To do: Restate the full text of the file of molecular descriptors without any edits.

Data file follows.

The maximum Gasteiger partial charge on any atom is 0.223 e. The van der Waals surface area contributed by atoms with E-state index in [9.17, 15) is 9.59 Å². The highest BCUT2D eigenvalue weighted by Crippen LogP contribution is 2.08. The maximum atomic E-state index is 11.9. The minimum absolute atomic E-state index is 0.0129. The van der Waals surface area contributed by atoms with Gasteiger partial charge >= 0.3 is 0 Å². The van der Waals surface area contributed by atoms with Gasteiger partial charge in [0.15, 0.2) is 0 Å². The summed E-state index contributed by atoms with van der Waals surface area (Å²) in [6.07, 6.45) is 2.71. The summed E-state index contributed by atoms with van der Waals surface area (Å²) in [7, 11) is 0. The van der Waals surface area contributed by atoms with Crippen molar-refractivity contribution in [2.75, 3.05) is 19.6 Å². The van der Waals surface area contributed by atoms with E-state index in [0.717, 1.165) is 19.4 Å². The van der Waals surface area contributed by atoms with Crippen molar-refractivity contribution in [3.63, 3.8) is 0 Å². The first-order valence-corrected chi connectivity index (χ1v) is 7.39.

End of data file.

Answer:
The maximum Gasteiger partial charge on any atom is 0.223 e. The van der Waals surface area contributed by atoms with E-state index in [9.17, 15) is 9.59 Å². The highest BCUT2D eigenvalue weighted by Crippen LogP contribution is 2.08. The maximum atomic E-state index is 11.9. The minimum absolute atomic E-state index is 0.0129. The van der Waals surface area contributed by atoms with Gasteiger partial charge >= 0.3 is 0 Å². The van der Waals surface area contributed by atoms with Gasteiger partial charge in [0.15, 0.2) is 0 Å². The summed E-state index contributed by atoms with van der Waals surface area (Å²) in [6.07, 6.45) is 2.71. The summed E-state index contributed by atoms with van der Waals surface area (Å²) in [7, 11) is 0. The van der Waals surface area contributed by atoms with Crippen molar-refractivity contribution in [2.75, 3.05) is 19.6 Å². The van der Waals surface area contributed by atoms with E-state index in [0.717, 1.165) is 19.4 Å². The van der Waals surface area contributed by atoms with Crippen molar-refractivity contribution in [3.63, 3.8) is 0 Å². The first-order valence-corrected chi connectivity index (χ1v) is 7.39.